Rage, Rinse, Repeat – The Futile Cycle of Anger at Rio’s Police

Published in the Insight Crime

With Robert Muggah

Even what appears to be a police-led massacre is unlikely to change the dynamic of police extrajudicial violence in Rio de Janeiro, Brazil.

The stranger burst into the house, staggering and leaving a trail of blood behind him. He ran into the back, into the bedroom of the nine-year-old girl. Police were not far behind, screaming to know where he was. They had followed the blood. The children hid behind their mother. The officers went into the back room and shots rang out.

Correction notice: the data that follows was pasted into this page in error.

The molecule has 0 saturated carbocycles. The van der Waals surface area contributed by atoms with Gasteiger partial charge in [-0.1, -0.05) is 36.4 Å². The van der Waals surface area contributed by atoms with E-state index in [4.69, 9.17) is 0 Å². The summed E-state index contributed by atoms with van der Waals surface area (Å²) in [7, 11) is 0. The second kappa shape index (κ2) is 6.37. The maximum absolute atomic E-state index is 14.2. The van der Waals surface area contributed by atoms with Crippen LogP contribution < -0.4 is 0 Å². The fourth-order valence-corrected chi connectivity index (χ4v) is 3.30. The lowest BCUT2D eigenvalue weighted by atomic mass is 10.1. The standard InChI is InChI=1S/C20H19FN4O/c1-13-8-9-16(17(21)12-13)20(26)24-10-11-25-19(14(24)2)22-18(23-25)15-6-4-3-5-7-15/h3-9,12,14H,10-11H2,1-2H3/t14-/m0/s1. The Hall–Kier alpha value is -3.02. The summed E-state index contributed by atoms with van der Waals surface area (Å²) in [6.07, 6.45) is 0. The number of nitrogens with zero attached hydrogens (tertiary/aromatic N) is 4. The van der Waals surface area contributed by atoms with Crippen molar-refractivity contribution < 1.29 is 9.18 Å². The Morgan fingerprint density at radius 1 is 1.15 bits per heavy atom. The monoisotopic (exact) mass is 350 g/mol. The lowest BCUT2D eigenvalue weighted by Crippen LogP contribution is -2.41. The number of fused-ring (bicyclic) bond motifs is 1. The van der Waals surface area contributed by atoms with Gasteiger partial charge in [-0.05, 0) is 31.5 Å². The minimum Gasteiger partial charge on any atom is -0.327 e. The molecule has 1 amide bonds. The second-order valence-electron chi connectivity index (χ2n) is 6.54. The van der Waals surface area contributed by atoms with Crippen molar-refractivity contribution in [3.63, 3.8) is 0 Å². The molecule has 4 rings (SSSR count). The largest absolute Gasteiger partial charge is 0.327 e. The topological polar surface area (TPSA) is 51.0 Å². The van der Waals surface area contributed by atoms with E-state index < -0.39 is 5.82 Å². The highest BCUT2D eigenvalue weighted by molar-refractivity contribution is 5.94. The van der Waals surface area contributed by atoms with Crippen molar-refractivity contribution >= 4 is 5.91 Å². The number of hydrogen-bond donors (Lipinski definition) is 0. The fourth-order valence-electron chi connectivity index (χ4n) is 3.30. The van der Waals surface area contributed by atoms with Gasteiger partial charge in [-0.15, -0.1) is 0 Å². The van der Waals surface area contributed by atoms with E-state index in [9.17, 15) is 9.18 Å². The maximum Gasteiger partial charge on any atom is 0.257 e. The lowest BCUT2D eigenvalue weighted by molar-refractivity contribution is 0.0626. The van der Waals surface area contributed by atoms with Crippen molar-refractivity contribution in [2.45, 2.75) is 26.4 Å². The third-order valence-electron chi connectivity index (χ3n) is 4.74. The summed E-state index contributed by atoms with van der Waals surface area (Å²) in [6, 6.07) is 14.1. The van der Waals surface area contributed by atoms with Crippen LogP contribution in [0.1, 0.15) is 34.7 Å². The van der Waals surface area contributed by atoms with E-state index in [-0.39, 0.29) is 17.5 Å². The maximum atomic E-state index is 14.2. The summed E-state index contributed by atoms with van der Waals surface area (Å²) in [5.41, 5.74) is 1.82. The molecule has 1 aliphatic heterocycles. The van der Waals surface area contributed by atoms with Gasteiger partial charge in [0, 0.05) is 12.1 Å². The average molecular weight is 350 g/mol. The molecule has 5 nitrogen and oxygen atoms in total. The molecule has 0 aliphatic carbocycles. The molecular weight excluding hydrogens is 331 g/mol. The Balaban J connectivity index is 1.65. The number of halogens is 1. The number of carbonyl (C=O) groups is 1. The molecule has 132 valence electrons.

“My daughter will never want to sleep there again,” the unidentified mother later told journalists, heavy blood trails visible behind her.

“Owing to the bellicose “tough on crime” posture of the president, many right-leaning politicians, police and members of the public feel emboldened, urging more repression, not less. There is a sizable proportion of Brazilians – including members of the public – who support a crackdown on bandidos. Indeed, there are a disconcerting number of citizens who support chacinas (slaughters) such as those occurring in Jacarezinho,” Robert Muggah, founder and research director of the Igarapé Institute, a Brazilian think-tank that researches security in Brazil, told InSight Crime.

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